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Take a historical tour of Cleveland

Michelle McQuade | January 25, 2017

Rock and Roll Hall of FameCleveland is a city steeped in history, with various cultures coming together to help create its fascinating identity. To better understand the city, Cleveland’s Center for Public History + Digital Humanities has created Cleveland Historical, a free mobile app featuring virtual historical tours of the city. Each tour is focused on a specific era and facet of Cleveland’s history.

These virtual tours also make great guides to an actual exploration of the city. Here’s a look at some of them:

Music history & venues

Cleveland may be known for its affinity to rock & roll, but the city’s musical history and passion encompass other genres as well. The Music History & Venues tour traces the roots of the most significant musical influences in the city through various venues, including:

  • Severance Hall. The permanent home of the Cleveland Orchestra since 1929.
  • National Cleveland-Style Polka Hall of Fame Museum. Houses artifacts and memorabilia tracing the history of the music since the late 19th century.
  • Leo’s Casino. Opened in 1963, it was a key stop for touring Motown artists and considered "one of the most racially integrated" nightspots in Cleveland at that time.
  • Rock and Roll Hall of Fame. Opened in 1995, this museum is testament to the city’s contribution to the growth of rock and roll starting in the 1950s.

Arts and culture

Cleveland is a major cultural center, boasting historic landmarks that have played significant roles in shaping the country’s arts and culture scene. These landmarks include:

  • Playhouse Square. Built in the early 1920s, this five-theater complex is the second largest performing arts complex in the country after Lincoln Center in New York.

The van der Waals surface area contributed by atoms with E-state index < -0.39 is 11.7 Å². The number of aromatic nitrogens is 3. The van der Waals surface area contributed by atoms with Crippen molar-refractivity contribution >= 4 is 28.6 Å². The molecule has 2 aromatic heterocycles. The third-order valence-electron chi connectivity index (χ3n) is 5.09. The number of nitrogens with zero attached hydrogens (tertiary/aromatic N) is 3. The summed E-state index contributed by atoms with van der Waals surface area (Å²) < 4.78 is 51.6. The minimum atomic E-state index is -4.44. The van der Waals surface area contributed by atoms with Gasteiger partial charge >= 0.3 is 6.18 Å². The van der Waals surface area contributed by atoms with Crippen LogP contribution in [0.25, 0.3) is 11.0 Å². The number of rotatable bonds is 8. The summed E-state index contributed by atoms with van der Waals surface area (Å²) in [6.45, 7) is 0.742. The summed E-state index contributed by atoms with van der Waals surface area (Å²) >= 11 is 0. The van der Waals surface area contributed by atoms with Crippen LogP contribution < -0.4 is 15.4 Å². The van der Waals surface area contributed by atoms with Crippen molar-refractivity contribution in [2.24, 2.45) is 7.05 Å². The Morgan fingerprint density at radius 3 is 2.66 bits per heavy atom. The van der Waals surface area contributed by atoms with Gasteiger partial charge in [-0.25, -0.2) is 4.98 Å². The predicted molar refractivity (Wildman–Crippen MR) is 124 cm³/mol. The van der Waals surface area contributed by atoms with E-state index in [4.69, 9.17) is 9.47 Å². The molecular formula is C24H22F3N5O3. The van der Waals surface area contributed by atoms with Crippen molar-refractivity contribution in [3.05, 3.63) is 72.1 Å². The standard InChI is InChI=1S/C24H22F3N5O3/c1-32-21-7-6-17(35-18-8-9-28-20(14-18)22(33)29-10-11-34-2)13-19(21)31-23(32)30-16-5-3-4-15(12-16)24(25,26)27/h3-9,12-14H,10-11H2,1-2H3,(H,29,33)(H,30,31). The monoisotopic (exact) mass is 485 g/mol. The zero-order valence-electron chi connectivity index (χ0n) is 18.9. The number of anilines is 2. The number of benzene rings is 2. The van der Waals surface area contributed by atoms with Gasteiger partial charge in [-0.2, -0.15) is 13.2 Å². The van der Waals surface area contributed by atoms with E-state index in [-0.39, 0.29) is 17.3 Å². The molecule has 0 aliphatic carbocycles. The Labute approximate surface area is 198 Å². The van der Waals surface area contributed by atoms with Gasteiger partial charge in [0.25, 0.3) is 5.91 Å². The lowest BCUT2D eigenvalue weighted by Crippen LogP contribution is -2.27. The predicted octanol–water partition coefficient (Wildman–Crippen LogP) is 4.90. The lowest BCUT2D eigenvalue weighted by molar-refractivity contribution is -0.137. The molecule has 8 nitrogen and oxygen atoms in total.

• Cleveland Play House. Now a state-of-the-art complex, it started at a farmhouse turned theater at Euclid Avenue.
  • Cleveland Museum of Art. Opened to the public in 1916, it’s one of the world’s premier art museums.

Iconic architecture

Cleveland is home to several architectural treasures that are significant not only to the city but the country as well. These include:

  • Tiedemann House. Rumored to be a haunted house, this High Victorian eclectic-style house was built in the 1880s by a German immigrant to serve as temporary shelter for other German immigrants.
  • Shrine of Saint Stanislaus. This Catholic Church built in the 1890s reflects the history of Cleveland’s Polish community.
  • Cleveland Public Library. Completed in 1925 in the Beaux Arts neoclassical style, it reflects the history of the city itself.

Civil War Cleveland

The city is rife with testaments to Clevelanders’ role in the Civil War. These include:

  • Soldiers and Sailors Monument. Found in downtown Cleveland, this 125-feet monument was dedicated in 1894 to honor the 10,000 Cuyahoga county soldiers who fought for the Union during the war.
  • 7th Ohio Volunteer Infantry monument. Found in Woodland Cemetery, this is one of the many monuments built around the country to honor the 7th Ohio Volunteer Infantry or 7th OVI, who bravely fought many battles during the Civil War.
  • Grays Armory. This was the home of the Cleveland Grays, a local militia who volunteered as Union soldiers and later served in other wars, including the Spanish-American War and World War I. Part of Gray’s Armory is now a museum, and the Cleveland Grays is now an organization dedicated to preserving Gray’s Armory and supporting the men and women of the Armed Forces.
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